World shares retreat as US-China tensions rise

LONDON: Global equities took a beating Friday as China-US tensions intensified, while stalled stimulus talks in Washington fuelled fears for the economy, traders said.

Lingering worries about the impact on businesses of fresh coronavirus outbreaks helped trigger major profit-taking, overshadowing a batch of bright data in Europe.

“It’s a sour end to the trading week,” said AJ Bell investment director Russ Mould.

The Dow was down nearly 140 points approaching midday in New York, “adding to yesterday’s declines in morning action as friction between the US and China heated up overnight”, said Charles Schwab analysts.

European indices were up to two percent lower at the close.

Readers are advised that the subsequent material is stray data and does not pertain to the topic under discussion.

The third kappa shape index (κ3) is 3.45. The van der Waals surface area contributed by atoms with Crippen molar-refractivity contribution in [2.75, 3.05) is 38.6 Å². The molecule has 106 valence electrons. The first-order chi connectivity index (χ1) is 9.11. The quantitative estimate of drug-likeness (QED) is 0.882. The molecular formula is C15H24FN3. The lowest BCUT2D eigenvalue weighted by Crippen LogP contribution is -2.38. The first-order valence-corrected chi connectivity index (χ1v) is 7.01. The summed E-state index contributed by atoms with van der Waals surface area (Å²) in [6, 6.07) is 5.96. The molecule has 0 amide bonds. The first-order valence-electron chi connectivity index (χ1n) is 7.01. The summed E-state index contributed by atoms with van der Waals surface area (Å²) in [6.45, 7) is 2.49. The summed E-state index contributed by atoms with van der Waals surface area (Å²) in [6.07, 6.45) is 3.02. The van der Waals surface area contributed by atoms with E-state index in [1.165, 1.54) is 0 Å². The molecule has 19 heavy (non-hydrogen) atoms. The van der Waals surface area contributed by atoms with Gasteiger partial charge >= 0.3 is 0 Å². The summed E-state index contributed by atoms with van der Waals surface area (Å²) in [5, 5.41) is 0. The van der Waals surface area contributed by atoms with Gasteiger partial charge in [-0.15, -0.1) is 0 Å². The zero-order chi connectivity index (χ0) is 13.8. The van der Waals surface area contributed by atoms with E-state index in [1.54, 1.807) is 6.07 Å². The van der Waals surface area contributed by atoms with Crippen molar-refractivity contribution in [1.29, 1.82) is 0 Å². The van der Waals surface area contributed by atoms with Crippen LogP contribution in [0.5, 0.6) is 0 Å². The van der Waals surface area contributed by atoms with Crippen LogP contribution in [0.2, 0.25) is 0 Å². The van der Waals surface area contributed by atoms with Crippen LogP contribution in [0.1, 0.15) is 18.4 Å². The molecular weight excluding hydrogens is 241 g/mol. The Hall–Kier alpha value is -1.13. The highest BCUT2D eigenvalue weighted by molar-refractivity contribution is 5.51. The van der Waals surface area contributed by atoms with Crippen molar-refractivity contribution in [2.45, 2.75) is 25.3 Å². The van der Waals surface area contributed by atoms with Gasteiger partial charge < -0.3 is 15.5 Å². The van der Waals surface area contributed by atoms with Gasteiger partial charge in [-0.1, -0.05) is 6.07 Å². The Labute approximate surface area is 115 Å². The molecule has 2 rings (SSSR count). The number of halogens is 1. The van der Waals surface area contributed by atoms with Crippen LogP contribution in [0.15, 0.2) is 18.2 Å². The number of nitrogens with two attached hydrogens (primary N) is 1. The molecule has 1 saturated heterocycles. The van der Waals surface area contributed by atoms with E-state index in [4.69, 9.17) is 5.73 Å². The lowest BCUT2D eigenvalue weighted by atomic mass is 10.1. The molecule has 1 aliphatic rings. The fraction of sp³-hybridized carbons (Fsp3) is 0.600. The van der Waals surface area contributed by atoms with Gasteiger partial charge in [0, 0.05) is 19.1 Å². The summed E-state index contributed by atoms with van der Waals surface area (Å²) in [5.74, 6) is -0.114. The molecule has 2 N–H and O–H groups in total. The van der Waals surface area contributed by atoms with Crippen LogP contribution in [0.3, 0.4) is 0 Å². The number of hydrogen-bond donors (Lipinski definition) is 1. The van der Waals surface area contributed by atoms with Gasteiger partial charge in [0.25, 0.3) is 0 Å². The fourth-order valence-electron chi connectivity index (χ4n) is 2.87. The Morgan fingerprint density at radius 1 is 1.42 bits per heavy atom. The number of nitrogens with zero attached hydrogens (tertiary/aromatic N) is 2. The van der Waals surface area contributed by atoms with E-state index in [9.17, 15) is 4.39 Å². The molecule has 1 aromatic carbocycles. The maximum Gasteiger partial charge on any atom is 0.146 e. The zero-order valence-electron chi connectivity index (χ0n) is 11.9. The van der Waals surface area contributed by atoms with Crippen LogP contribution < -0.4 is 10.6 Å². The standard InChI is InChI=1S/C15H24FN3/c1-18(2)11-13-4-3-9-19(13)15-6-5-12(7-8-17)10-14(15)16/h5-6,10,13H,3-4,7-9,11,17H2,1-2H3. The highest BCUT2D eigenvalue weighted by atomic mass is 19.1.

Earlier in Asia, Shanghai and Hong Kong had already dived as relations between the world’s two superpowers took another bad turn when China ordered the closure of the US consulate in Chengdu in retaliation for America shuttering Beijing’s diplomatic mission in Houston this week.

The standoff is the latest in a string of issues — including Hong Kong, coronavirus and Huawei — that have plunged relations between the superpowers into crisis.

Stock markets were also still reeling from Thursday’s report of a rise in new jobless claims in the US which prompted doubts about any ongoing economic rebound there, traders reported.

Hopes that the data would spur US lawmakers to push on with fresh stimulus measures were undermined by the inability of Republicans and the White House to agree on a $1.0 trillion stimulus proposal.

Haven asset gold meanwhile jumped within spitting distance of $1,900 for the first time since late 2011, boosted by economic uncertainty, geopolitical tensions and Federal Reserve monetary easing that has weakened the dollar.

Oil attempted to stage a rebound having tanked Thursday, but then investors lost heart, overwhelmed by demand worries, and pushed crude lower again.

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